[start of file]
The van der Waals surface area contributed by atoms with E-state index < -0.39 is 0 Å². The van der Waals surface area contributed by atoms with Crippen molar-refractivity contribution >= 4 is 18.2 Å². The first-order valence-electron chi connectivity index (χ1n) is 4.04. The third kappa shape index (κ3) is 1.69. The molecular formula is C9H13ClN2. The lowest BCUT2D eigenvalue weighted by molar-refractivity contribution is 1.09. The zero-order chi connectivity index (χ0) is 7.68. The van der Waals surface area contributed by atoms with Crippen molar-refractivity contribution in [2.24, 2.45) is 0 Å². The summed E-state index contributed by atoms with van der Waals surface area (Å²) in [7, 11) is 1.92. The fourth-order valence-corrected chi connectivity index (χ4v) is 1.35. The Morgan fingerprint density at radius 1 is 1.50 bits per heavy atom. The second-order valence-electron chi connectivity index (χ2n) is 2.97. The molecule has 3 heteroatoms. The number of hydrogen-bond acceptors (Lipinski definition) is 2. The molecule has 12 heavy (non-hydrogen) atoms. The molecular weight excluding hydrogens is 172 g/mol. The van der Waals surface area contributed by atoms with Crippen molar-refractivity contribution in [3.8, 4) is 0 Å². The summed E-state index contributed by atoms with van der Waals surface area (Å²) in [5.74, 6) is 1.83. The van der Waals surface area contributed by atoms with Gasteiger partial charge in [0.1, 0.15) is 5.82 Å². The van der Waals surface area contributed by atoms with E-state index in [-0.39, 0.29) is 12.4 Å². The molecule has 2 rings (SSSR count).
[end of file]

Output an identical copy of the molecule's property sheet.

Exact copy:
The van der Waals surface area contributed by atoms with E-state index < -0.39 is 0 Å². The van der Waals surface area contributed by atoms with Crippen molar-refractivity contribution >= 4 is 18.2 Å². The first-order valence-electron chi connectivity index (χ1n) is 4.04. The third kappa shape index (κ3) is 1.69. The molecular formula is C9H13ClN2. The lowest BCUT2D eigenvalue weighted by molar-refractivity contribution is 1.09. The zero-order chi connectivity index (χ0) is 7.68. The van der Waals surface area contributed by atoms with Crippen molar-refractivity contribution in [2.24, 2.45) is 0 Å². The summed E-state index contributed by atoms with van der Waals surface area (Å²) in [7, 11) is 1.92. The fourth-order valence-corrected chi connectivity index (χ4v) is 1.35. The Morgan fingerprint density at radius 1 is 1.50 bits per heavy atom. The second-order valence-electron chi connectivity index (χ2n) is 2.97. The molecule has 3 heteroatoms. The number of hydrogen-bond acceptors (Lipinski definition) is 2. The molecule has 12 heavy (non-hydrogen) atoms. The molecular weight excluding hydrogens is 172 g/mol. The van der Waals surface area contributed by atoms with Crippen molar-refractivity contribution in [3.8, 4) is 0 Å². The summed E-state index contributed by atoms with van der Waals surface area (Å²) in [5.74, 6) is 1.83. The van der Waals surface area contributed by atoms with Gasteiger partial charge in [0.1, 0.15) is 5.82 Å². The van der Waals surface area contributed by atoms with E-state index in [-0.39, 0.29) is 12.4 Å². The molecule has 2 rings (SSSR count).